KUALA LUMPUR (June 28): Malaysian drivers would have to pay extra for toll, with an increase of almost up to 67%, if there had not been a change in government.
"If there has not been a change in government, and this proposal to acquire these tolls is not put in place… the toll rates for the Damansara-Puchong Highway (LDP) would increase from the current RM2.10 to RM3.10, under the current concession agreement," said International Trade and Industry Deputy Minister Dr Ong Kian Ming in his keynote address here today. This would mean a 48% hike in toll rate.
He was speaking at the Institute for Democracy and Economic Affairs (IDEAS), which is hosting a public forum titled "The Next Four Years: What Now for Malaysia?"
"I've gone through all these concession agreements in the past, even before we formed the new government, so I'm fairly familiar with the details and you are basically paying RM1 more to be stuck in the traffic jam," he added.
Some of the tolls under SPRINT, Ong highlighted, namely Damansara Toll would have seen a 25% to RM2.50, from the current RM2. The toll at Kerinchi Link would be up 40% to RM3.50, from RM2.50, while the toll at Penchala Link would have grown as much as 67% to RM5, from RM3.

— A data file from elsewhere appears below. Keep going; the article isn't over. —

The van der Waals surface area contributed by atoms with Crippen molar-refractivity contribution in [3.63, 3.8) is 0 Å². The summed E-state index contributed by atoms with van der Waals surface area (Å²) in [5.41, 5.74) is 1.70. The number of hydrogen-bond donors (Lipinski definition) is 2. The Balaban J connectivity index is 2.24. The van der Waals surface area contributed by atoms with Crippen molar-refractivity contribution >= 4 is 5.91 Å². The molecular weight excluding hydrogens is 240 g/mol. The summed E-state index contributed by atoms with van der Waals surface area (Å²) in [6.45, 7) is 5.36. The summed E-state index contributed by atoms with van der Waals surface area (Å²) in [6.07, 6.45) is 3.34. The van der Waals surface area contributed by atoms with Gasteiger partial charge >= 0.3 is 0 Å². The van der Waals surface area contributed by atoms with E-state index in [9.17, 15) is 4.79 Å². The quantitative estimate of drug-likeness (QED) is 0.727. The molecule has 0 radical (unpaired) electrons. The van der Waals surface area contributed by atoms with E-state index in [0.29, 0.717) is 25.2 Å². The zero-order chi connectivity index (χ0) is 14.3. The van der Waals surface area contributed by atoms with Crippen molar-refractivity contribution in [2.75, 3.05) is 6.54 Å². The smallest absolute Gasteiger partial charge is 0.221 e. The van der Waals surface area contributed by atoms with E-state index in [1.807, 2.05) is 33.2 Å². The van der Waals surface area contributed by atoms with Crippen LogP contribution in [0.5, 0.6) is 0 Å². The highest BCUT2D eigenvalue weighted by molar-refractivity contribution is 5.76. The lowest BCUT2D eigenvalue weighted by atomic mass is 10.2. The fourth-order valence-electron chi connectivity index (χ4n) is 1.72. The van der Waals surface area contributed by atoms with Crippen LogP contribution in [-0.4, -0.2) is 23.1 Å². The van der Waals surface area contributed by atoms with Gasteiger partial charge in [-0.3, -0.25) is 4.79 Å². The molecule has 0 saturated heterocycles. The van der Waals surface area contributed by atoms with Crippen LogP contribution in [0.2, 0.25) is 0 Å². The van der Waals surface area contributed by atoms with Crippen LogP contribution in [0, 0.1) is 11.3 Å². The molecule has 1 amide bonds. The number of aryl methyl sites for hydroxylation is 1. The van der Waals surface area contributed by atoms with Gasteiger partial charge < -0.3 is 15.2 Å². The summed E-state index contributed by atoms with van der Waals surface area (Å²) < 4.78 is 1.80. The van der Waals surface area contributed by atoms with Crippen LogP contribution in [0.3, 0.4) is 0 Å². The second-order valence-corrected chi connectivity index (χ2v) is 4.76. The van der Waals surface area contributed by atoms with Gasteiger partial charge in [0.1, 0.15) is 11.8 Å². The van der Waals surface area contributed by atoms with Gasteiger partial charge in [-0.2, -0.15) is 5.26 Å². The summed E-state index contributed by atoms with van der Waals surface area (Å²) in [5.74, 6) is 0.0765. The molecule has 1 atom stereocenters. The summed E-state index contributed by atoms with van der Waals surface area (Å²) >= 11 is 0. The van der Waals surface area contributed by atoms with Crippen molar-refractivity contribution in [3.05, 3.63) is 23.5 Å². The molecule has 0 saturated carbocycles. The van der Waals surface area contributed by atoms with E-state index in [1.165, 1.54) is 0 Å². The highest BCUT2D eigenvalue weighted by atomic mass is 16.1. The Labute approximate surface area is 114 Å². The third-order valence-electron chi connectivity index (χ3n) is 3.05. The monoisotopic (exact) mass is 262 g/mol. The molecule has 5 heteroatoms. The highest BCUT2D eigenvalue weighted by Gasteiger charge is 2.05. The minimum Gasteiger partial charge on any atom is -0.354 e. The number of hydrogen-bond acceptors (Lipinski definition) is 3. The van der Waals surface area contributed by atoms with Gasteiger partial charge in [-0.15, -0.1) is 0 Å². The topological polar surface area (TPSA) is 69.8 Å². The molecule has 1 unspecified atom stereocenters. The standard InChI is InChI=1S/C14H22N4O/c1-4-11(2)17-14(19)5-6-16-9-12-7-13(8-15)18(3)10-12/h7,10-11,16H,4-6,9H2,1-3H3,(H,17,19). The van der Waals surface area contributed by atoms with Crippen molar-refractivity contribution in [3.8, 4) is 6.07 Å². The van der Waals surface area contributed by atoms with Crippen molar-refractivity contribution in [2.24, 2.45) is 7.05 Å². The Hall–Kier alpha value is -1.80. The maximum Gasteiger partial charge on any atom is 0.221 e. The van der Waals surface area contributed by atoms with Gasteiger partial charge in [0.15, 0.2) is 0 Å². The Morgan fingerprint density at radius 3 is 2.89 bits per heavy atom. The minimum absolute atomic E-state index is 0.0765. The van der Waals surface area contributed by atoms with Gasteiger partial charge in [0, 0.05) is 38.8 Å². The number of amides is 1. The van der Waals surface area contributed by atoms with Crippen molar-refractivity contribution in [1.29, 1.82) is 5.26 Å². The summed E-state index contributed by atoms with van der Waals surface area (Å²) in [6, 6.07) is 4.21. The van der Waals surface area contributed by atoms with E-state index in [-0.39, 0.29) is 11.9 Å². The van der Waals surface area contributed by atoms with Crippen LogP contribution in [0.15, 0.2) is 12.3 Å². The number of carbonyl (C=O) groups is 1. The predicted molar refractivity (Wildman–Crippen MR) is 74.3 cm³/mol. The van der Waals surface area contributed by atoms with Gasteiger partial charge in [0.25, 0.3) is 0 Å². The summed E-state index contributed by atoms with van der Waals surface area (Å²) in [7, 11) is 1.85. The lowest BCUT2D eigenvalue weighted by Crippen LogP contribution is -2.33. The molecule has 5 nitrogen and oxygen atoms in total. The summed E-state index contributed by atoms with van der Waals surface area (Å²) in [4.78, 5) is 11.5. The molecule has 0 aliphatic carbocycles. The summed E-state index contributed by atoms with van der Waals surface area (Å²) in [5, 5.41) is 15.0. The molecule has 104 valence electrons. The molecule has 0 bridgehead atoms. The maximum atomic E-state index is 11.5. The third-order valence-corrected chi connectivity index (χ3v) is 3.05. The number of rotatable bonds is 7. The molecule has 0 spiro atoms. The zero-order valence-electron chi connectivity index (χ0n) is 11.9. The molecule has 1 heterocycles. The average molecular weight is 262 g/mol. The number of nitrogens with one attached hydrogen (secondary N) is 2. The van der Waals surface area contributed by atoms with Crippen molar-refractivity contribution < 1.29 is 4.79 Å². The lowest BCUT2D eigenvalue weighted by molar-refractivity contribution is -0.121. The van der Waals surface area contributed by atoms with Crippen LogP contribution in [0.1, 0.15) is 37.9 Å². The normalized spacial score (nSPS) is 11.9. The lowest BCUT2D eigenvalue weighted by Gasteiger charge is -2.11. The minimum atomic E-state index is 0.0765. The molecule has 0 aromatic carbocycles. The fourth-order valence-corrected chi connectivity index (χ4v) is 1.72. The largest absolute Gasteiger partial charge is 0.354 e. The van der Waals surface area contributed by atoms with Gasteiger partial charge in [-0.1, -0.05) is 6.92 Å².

Yesterday, Gamuda Bhd said its board of directors was in favour of accepting the federal government's offer to take over all four toll concessionaires linked to the group for a combined RM6.2 billion at the enterprise value.
The concessionaires involved are Lingkaran Trans Kota Holdings Bhd (Litrak), Sistem Penyuraian Trafik KL Barat Holdings Sdn Bhd (Sprint), Kesas Sdn Bhd and Projek SMART Holdings Sdn Bhd.
He noted that instead of allowing these toll hikes, or alternatively to compensate the toll concessionaire, the government is taking that money for compensation to acquire the tolls, with the promise of off-peak toll discounts and no increase in toll rates.
"In addition, by acquiring these four tolls, this actually takes away the temptation for the government to defer compensation for toll concessionaires in exchange for extending the toll concession periods," he said.
He noted that this was something done frequently by the previous government, whereby the government would not want to pay the toll concessions for not allowing toll rate increase, but instead would extend the length of the concession by 10 to 15 years, and 20 years for some cases.
Nonetheless, he pointed out that these acquisitions of the tolls, which will be funded by the proceeds on the toll collections, would have no cost implications to the government.
"It (the acquisition) would not increase our budget deficit. It is fully funded by payments by this special purpose vehicle that will come from the toll collection, and you would still be able to enjoy discounts during off-peak hours," he added.